Derry has more than its fair share of unfinished business viz a viz the troubles. Earlier today Eamonn McCann gave the Annual Lecture at the St Patrick’s Festival, Coatbridge, Glasgow. The following is an extract in which he argues that political processes has obscured the outcome of the Saville Inquiry:
Bloody Sunday was a key moment in the rise of the Provisional IRA. Thirty eight years later, The Saville Report is being published following the Provos disbandment. It would be unfortunate if the changed political circumstances were to dictate the way parties in the North respond to the findings.
There has been a strangely muted reaction to the outrageous plans of the Northern Ireland Office for publication of the Report. In a separate development, an attack on the Inquiry by the prospective Minister for Justice at Stormont resulted not in clear demands that he stand down but in frantic efforts by Nationalist politicians to rescue him from his own behaviour.
The fact that groups once at war have made their peace with the British establishment should have no bearing on judgments as to what happened in Derry in 1972. The political wing of the Parachute Regiment, the New Labour Government, represented in the North by the former Tory Shaun Woodward, is not an honest broker in relation to the Saville Report but an uncritical supporter of the British Army, a facilitator in the cover-up of crime.
The fact that appalling atrocities were also carried out in the North by both Nationalist and Unionist paramilitary groups cannot be allowed to obscure the ugly role of British forces, exemplified in the Bloody Sunday killings. The main paramilitary groups have either left the stage or say that they are in the process of so doing. Nothing less should be demanded of the perpetrators of the Derry massacre.
If, as many of us are confident will be the case, Lord Saville and his colleagues find that the Bloody Sunday killings were unlawful, the demand of all who have campaigned for the truth should be for the disbandment of the Parachute Regiment. I believe that that demand should be voiced loudly and insistently at local councils, at Stormont, at Westminster and in every forum where we can find a hearing.
Woodwards thorough bad faith is clear from his determination that representatives of the British Government, including members of MI5, be given days to pore over the Report before the families or their representatives are allowed sight of it. This is the same MI5 which supplied Army commanders with false information about the Bogside in the days before Bloody Sunday and which has just been denounced by Britains top judges for perjury and collusion in torture in the Binyam Mohamed case. Woodwards suggestion is that MI5 should be invited to recommend the deletion of lines in the Report which, in its opinion, would put national security at risk.
This, of course, was the exact reason given by MI5 in the Mohamed case for wanting the suppression of documents relating to torture. The appeal rejected MI5 bona fides with something approaching contempt.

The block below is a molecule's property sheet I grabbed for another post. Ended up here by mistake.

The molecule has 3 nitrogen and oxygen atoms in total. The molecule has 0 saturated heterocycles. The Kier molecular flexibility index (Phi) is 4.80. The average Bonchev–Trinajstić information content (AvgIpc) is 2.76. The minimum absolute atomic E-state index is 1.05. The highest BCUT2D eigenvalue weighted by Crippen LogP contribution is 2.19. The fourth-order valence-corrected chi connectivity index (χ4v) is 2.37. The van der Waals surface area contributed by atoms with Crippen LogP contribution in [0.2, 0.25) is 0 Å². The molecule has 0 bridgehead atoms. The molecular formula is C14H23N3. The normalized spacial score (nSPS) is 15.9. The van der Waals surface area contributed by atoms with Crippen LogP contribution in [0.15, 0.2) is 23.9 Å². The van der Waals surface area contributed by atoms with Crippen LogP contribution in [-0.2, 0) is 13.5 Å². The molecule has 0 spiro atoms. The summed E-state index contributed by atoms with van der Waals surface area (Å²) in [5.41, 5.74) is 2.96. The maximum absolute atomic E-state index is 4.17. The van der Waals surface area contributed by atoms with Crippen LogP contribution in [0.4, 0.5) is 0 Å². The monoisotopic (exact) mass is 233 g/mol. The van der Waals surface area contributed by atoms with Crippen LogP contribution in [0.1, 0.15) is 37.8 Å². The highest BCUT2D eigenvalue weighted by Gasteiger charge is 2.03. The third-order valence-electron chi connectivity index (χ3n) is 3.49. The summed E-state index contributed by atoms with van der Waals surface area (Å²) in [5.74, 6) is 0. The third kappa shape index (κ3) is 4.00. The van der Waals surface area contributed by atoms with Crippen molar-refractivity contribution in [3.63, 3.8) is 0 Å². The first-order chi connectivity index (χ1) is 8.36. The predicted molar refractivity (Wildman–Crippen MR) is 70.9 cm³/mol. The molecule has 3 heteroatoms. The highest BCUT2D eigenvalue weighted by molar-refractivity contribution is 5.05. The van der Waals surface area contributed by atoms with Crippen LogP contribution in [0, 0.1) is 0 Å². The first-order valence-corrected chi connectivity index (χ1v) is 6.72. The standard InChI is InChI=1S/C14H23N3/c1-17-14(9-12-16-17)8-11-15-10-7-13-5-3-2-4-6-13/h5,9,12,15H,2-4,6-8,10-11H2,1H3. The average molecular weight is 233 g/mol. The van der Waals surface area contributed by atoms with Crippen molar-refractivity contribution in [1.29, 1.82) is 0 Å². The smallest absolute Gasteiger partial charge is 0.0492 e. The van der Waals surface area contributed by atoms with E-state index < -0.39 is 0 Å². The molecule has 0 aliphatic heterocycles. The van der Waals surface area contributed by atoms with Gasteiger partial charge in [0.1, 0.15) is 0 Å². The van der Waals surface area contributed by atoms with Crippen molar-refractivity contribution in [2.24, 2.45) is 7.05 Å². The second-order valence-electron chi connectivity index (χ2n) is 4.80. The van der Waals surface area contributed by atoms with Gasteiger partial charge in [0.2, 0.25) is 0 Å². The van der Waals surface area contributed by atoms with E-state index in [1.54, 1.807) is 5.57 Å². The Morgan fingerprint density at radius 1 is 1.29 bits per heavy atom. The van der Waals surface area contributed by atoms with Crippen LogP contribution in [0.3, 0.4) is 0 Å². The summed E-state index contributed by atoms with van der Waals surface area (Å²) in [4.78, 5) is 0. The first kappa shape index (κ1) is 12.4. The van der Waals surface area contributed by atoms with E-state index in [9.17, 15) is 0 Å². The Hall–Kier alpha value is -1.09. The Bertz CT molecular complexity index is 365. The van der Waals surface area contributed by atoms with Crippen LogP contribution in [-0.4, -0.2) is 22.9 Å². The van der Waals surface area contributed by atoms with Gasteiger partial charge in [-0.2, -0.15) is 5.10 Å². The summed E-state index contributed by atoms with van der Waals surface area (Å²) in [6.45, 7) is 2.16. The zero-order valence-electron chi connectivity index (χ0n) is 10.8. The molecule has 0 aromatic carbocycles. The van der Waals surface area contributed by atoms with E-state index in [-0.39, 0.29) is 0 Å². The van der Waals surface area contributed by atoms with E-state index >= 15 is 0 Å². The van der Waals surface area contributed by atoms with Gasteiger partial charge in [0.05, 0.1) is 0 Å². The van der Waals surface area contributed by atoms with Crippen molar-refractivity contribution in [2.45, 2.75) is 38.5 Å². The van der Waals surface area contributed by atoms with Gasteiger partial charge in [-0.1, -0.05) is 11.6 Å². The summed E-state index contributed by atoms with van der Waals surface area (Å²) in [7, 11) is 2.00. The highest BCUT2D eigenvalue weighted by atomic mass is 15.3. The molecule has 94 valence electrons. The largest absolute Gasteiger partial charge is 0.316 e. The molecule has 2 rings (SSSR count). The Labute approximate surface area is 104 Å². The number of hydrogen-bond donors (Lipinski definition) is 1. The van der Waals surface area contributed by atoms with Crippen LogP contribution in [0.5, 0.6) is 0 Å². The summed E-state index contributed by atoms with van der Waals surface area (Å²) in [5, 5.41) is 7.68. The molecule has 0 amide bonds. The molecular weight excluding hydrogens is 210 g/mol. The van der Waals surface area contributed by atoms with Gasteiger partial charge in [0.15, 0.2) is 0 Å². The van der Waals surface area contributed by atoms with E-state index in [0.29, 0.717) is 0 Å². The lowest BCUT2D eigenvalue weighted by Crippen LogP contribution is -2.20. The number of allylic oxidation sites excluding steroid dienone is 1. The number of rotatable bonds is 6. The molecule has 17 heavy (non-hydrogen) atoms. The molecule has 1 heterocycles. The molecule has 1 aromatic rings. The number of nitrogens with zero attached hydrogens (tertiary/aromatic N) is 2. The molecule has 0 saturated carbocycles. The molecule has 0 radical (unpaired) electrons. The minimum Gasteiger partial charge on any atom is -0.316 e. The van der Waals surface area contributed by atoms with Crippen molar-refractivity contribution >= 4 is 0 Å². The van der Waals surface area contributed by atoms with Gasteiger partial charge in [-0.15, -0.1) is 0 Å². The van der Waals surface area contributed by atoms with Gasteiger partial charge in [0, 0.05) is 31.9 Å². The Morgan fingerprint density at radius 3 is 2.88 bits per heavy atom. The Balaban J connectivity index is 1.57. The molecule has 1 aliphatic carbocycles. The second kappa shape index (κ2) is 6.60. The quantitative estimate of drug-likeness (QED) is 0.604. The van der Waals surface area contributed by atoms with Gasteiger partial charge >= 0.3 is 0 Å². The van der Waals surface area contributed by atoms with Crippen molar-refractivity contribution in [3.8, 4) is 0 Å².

Despite all this, I suspect that some in the audience will have been entirely unaware of the role Woodward intends for MI5 in relation to Saville. There has hardly been a major controversy about the matter. This, in my view, is because Nationalist politicians dont want a row which might unsettle the institutions which they have become part of.
The same issue is raised even more sharply by the outburst from the prospective Minster for Justice at Stormont, Alliance Party leader David Ford. A leaked email revealed that Ford – like some Unionist sectarians, right-wing Tories, the Daily Mail etc. – regards the Bloody Sunday Inquiry as pointless. Hes entitled to his view. But it is a view which, whatever about other ministries, ought to have disqualified him immediately from the job of supervising the justice system.
But, astonishingly, it was the larger of the two nationalist parties which rushed most quickly to his rescue, arranging a meeting with a number of relatives of the victims at extremely short notice and then issuing Ford with a clean bill of health. The fear was that if their chosen nominee for the position wasnt rehabilitated pronto, plans for the devolution of policing and justice might be endangered.
Once again, politics trumped truth.
I dont make it a secret that my own views on these matters are dictated by my politics. I am a socialist, and therefore a firm opponent of both militarism and paramilitarism. I base my hopes for the future not on a system which takes the division between the communities for granted but on the self-activity of the mass of working class people. So I have no stake in the Stormont system. Neither do I believe that the choice before us is between the Stormont deal and a return to all-out violence. These are things we can debate over the coming years.
But we dont have the luxury of years when it comes to Bloody Sunday. I say that even those who do have a stake in the system should step back, take a hard look and ask themselves whether, in this instance, and perhaps without thinking the issues through, they have not allowed the system to take precedence over all other considerations.
Mick is founding editor of Slugger. He has written papers on the impacts of the Internet on politics and the wider media and is a regular guest and speaking events across Ireland, the UK and Europe. Twitter: @MickFealty